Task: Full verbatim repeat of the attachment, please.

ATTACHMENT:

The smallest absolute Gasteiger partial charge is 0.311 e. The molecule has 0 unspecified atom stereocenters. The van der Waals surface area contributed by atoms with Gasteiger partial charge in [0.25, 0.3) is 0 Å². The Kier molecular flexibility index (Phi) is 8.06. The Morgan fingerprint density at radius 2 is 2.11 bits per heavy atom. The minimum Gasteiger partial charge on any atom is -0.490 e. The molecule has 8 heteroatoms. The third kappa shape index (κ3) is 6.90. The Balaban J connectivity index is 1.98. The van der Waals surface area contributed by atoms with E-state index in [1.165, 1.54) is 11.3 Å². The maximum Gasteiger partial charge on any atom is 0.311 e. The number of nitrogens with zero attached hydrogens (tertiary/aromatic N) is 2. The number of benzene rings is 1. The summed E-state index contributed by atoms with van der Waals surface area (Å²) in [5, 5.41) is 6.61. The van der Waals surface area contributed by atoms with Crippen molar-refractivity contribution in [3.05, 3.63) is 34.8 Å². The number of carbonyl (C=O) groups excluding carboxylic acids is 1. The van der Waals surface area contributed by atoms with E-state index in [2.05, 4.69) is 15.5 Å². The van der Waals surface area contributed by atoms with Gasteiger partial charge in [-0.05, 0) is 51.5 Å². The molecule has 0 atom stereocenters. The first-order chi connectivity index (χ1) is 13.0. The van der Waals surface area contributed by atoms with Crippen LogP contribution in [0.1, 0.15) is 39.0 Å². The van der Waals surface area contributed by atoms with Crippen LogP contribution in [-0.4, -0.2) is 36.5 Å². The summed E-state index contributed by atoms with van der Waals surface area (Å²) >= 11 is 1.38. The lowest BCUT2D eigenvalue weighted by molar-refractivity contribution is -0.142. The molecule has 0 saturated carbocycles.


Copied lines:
The smallest absolute Gasteiger partial charge is 0.311 e. The molecule has 0 unspecified atom stereocenters. The van der Waals surface area contributed by atoms with Gasteiger partial charge in [0.25, 0.3) is 0 Å². The Kier molecular flexibility index (Phi) is 8.06. The Morgan fingerprint density at radius 2 is 2.11 bits per heavy atom. The minimum Gasteiger partial charge on any atom is -0.490 e. The molecule has 8 heteroatoms. The third kappa shape index (κ3) is 6.90. The Balaban J connectivity index is 1.98. The van der Waals surface area contributed by atoms with E-state index in [1.165, 1.54) is 11.3 Å². The maximum Gasteiger partial charge on any atom is 0.311 e. The number of nitrogens with zero attached hydrogens (tertiary/aromatic N) is 2. The number of benzene rings is 1. The summed E-state index contributed by atoms with van der Waals surface area (Å²) in [5, 5.41) is 6.61. The van der Waals surface area contributed by atoms with Crippen molar-refractivity contribution in [3.05, 3.63) is 34.8 Å². The number of carbonyl (C=O) groups excluding carboxylic acids is 1. The van der Waals surface area contributed by atoms with E-state index in [2.05, 4.69) is 15.5 Å². The van der Waals surface area contributed by atoms with Gasteiger partial charge in [-0.05, 0) is 51.5 Å². The molecule has 0 atom stereocenters. The first-order chi connectivity index (χ1) is 13.0. The van der Waals surface area contributed by atoms with Crippen LogP contribution in [0.1, 0.15) is 39.0 Å². The van der Waals surface area contributed by atoms with Crippen LogP contribution in [-0.4, -0.2) is 36.5 Å². The summed E-state index contributed by atoms with van der Waals surface area (Å²) >= 11 is 1.38. The lowest BCUT2D eigenvalue weighted by molar-refractivity contribution is -0.142. The molecule has 0 saturated carbocycles.